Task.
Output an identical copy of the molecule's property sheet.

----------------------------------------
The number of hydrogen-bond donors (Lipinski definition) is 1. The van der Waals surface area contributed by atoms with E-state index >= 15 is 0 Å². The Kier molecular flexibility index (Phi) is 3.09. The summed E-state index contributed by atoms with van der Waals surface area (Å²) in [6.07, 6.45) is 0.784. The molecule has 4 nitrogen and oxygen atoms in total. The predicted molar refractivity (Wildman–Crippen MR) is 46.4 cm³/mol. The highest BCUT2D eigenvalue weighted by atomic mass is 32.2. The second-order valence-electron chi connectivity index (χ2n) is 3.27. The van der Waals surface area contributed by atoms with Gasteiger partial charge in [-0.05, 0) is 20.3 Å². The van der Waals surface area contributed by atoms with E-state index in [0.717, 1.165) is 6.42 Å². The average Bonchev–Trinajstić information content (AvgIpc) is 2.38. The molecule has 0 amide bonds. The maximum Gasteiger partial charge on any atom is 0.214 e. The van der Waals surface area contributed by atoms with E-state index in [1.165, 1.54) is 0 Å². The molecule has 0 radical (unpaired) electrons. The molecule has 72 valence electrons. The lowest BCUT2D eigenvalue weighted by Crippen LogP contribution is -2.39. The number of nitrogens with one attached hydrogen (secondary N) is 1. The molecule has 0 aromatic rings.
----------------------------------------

The number of hydrogen-bond donors (Lipinski definition) is 1. The van der Waals surface area contributed by atoms with E-state index >= 15 is 0 Å². The Kier molecular flexibility index (Phi) is 3.09. The summed E-state index contributed by atoms with van der Waals surface area (Å²) in [6.07, 6.45) is 0.784. The molecule has 4 nitrogen and oxygen atoms in total. The predicted molar refractivity (Wildman–Crippen MR) is 46.4 cm³/mol. The highest BCUT2D eigenvalue weighted by atomic mass is 32.2. The second-order valence-electron chi connectivity index (χ2n) is 3.27. The van der Waals surface area contributed by atoms with Gasteiger partial charge in [-0.05, 0) is 20.3 Å². The van der Waals surface area contributed by atoms with E-state index in [0.717, 1.165) is 6.42 Å². The average Bonchev–Trinajstić information content (AvgIpc) is 2.38. The molecule has 0 amide bonds. The maximum Gasteiger partial charge on any atom is 0.214 e. The van der Waals surface area contributed by atoms with E-state index in [1.165, 1.54) is 0 Å². The molecule has 0 radical (unpaired) electrons. The molecule has 72 valence electrons. The lowest BCUT2D eigenvalue weighted by Crippen LogP contribution is -2.39. The number of nitrogens with one attached hydrogen (secondary N) is 1. The molecule has 0 aromatic rings.